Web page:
The government’s upcoming rules changes will force super funds to be more detailed and transparent in the way they disclose the underlying assets, fees and costs associated with their portfolios. Complying with the new demands is one of the biggest challenges to confront investment operations teams in decades.

Critics of the new RG 97 rules argue that the heavy burden of compliance is set to create one more obstacle to super funds investing with a long-term mindset, by disadvantaging those with a higher allocation to unlisted assets.

The Australian Securities and Investments Commission’s (ASIC) controversial updated regulatory guidance on fees and cost disclosures (note RG 97) is set to come into effect from October 1, 2017.

JANA executive director John Coombe, one of the most powerful asset consultants in the industry, gives a scathing critique of the new rules.

“Without a shadow of a doubt, the regulators are the biggest barrier to long-term investing,” Coombe says. “They already limit how much illiquidity funds can have and now they are imposing this additional cost to investing in unlisted assets. I am concerned about what they are trying to achieve with RG 97; it’s crazy.”

Many, like Coombe, are worried the compliance challenges will deter funds from investing in unlisted assets. Historically, a higher allocation to unlisted assets has been the key driver of not-for-profit super’s superior average investment returns over the retail super sector.

At the moment, super fund members can typically see what investment managers their fund has mandates with, and find a list of the top 20 stocks and bonds in the portfolio, plus any major real-estate or infrastructure assets in which their fund has a significant stake.

Under the incoming regime, funds will be required to name at least 95 per cent of their underlying holdings, and provide much more detailed data about fees and other costs of particular investments every six months.

This will produce lists with thousands of line items. Also controversial is the exemption for platformbased superannuation providers – a segment of the industry typically controlled by the big banks and other retail wealth managers, such as AMP, that allows individuals to select the specific holdings within their own portfolio.

Industry groups pushed for a heavy watering down of the changes, but won only a delay to allow funds more time to get ready.

Providing members with a detailed breakdown of ‘look-through’ costs, including indirect fees, in their unlisted holdings will be one of the trickiest obligations to meet. Private asset classes are generally traded off market and infrequently, making them difficult to revalue every six months.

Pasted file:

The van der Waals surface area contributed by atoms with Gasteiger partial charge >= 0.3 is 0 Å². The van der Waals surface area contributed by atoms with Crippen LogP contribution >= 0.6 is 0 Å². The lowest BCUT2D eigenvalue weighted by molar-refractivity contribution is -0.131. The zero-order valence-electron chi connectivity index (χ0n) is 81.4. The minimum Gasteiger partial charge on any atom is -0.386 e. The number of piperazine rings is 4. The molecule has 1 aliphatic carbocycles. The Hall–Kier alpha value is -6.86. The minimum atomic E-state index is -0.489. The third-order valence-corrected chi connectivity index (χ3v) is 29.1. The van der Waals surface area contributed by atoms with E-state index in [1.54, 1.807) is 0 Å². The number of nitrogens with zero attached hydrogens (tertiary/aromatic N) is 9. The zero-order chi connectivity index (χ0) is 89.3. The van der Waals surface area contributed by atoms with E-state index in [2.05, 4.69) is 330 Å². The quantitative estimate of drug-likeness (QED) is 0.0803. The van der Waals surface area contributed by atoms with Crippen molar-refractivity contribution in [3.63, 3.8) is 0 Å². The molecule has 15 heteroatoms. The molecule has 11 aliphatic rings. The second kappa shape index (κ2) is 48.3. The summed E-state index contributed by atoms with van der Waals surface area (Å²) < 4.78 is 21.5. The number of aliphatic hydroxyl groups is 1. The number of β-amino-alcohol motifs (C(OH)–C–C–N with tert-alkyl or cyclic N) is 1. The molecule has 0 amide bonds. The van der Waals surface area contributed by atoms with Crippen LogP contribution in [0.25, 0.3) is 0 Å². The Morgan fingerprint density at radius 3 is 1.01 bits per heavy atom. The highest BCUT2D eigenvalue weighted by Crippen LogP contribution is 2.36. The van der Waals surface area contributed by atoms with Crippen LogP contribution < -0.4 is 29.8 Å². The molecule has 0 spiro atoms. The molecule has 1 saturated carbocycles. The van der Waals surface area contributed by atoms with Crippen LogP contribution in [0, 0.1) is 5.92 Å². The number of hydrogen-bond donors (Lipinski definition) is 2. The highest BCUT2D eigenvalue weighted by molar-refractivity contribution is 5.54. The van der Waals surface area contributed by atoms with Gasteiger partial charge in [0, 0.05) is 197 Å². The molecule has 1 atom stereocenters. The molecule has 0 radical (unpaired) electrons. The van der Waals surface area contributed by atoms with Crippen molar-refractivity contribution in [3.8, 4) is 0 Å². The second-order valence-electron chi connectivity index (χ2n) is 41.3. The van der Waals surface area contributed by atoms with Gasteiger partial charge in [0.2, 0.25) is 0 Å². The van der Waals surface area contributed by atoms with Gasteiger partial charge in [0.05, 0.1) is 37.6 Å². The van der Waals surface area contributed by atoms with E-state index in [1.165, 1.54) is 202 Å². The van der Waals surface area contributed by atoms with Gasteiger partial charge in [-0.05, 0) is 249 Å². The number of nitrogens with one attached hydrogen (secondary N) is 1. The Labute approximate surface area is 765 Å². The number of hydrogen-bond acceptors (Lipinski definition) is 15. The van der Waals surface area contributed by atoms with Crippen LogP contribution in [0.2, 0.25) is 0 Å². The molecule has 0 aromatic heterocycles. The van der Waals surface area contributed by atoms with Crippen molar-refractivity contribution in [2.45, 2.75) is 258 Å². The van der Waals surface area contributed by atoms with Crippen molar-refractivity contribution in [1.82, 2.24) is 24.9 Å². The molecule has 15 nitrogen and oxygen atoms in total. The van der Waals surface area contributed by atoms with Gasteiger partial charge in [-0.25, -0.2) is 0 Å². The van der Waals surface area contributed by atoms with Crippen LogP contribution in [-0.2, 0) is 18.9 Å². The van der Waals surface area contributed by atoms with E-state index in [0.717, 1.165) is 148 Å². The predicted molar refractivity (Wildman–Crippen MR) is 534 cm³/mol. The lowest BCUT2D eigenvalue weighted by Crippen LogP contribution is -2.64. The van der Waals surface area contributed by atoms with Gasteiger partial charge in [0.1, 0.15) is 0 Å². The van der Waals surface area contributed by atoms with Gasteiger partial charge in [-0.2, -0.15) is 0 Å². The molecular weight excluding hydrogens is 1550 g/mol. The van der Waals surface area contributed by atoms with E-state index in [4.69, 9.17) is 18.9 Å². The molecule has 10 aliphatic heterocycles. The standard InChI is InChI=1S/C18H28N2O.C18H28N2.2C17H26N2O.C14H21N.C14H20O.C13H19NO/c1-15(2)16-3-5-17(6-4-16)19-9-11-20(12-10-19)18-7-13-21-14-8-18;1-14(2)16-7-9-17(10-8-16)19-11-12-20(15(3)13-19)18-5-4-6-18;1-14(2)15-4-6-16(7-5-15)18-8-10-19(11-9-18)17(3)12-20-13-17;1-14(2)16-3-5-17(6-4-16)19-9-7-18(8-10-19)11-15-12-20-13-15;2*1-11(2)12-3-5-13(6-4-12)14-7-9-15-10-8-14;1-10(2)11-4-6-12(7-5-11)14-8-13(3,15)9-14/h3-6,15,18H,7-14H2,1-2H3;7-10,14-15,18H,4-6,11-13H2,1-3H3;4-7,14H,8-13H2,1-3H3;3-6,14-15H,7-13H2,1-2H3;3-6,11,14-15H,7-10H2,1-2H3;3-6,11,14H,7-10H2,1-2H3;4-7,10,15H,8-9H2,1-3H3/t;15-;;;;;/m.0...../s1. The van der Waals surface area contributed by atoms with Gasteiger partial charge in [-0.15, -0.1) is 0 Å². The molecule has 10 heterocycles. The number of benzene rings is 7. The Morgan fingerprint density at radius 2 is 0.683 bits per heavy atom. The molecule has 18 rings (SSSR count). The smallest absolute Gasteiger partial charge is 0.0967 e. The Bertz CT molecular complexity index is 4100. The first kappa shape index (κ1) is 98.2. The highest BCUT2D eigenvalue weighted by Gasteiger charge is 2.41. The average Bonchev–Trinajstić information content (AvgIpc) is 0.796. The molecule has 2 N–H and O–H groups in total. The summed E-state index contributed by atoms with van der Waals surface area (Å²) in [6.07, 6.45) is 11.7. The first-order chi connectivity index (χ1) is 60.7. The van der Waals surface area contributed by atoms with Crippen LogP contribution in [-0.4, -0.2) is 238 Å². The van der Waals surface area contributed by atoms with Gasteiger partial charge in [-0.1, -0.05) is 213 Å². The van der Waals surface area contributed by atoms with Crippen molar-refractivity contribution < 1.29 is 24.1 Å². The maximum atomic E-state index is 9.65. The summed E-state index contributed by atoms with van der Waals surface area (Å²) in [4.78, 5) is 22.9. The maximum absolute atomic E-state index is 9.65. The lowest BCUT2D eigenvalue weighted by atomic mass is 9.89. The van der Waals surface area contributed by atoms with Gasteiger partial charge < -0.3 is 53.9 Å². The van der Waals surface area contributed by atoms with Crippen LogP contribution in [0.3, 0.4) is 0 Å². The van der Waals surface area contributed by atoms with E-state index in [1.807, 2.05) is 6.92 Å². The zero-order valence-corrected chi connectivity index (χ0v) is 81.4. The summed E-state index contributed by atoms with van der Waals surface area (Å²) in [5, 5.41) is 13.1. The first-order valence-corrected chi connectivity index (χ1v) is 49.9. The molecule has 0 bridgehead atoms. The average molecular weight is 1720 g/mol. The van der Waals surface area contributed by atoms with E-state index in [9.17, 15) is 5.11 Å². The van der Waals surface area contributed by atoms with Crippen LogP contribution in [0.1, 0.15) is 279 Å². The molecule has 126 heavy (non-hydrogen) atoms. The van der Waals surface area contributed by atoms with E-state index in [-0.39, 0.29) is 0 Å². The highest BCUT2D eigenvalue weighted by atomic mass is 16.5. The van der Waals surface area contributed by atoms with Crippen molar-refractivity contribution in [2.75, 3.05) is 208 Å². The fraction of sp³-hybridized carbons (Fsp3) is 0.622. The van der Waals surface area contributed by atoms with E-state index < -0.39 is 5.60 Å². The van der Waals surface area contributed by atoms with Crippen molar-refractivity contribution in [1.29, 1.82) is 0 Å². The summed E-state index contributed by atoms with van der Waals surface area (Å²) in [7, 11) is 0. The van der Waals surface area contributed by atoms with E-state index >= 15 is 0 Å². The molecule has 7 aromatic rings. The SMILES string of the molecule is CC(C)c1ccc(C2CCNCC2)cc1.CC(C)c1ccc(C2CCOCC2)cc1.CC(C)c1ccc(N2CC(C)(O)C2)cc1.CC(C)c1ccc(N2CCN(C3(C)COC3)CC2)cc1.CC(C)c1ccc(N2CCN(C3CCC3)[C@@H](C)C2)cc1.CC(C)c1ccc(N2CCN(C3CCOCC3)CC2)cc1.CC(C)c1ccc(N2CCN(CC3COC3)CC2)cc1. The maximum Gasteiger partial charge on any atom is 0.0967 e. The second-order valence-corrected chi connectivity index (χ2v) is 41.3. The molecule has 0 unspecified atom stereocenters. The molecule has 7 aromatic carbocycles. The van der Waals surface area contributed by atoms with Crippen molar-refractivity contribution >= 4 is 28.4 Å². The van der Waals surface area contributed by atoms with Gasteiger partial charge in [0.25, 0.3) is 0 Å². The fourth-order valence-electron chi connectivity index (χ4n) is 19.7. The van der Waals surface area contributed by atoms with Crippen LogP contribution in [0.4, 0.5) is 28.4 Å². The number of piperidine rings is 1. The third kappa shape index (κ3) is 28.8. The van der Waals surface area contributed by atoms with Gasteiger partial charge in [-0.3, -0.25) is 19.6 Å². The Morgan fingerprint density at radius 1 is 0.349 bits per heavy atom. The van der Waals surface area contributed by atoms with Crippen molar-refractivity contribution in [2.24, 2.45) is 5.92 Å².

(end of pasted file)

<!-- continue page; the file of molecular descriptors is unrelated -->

Becoming RG 97 compliant is causing grief for heads of investment operations and their back-office teams at super funds all around the country. Those funds without the latest technology and up-to-date data-management processes will be the most at risk of floundering.

On February 17, 2017, the Australian Institute of Superannuation Trustees (AIST), the Association of Superannuation Funds of Australia (ASFA) and the Financial Services Council (FSC) released a Guidance Notice to help funds comply with the regulator’s updated fees and costs disclosure requirements.

Is the industry ready?

TCorp general manager, investment implementation and operations, Jonathan Green, says that while the industry has begun the journey towards implementing more sophisticated and efficient investment operations systems, it still has a long way to go.

He warns that collecting data is just the first step. For this data to be valuable, funds have to be able to glean meaningful information from it, and then make wise decisions about how to use it.

“Whether it’s RG 97 compliance, disclosure of holdings, attribution analysis, or positions of dealing, the next five-plus years of investment operations will be defined by those organisations that can embrace that,” Green says.

TCorp, the investments arm of the New South Wales Treasury, is one of the largest institutional asset owners in the country, with nearly $70 billion in funds under management.

The Australian Prudential Regulation Authority will be responsible, along with ASIC, for monitoring RG 97 compliance.

APRA executive Stephen Glenfield, the regulator’s head of supervision for south-west Australia and chair of its superannuation industry group, argues that the updated rules will improve integrity and transparency.

“You want your members to make an informed choice about what they are doing,” he says. “Why shouldn’t members have transparency?”

Glenfield rejected Coombe’s criticism that the new regime would hinder long-term investing.

“You will never see APRA coming out and talking about short-term results,” he says.

This article first appeared in the February print edition of Investment Magazine. To subscribe and have the magazine delivered CLICK HERE. To sign-up for our free regular email newsletters CLICK HERE.

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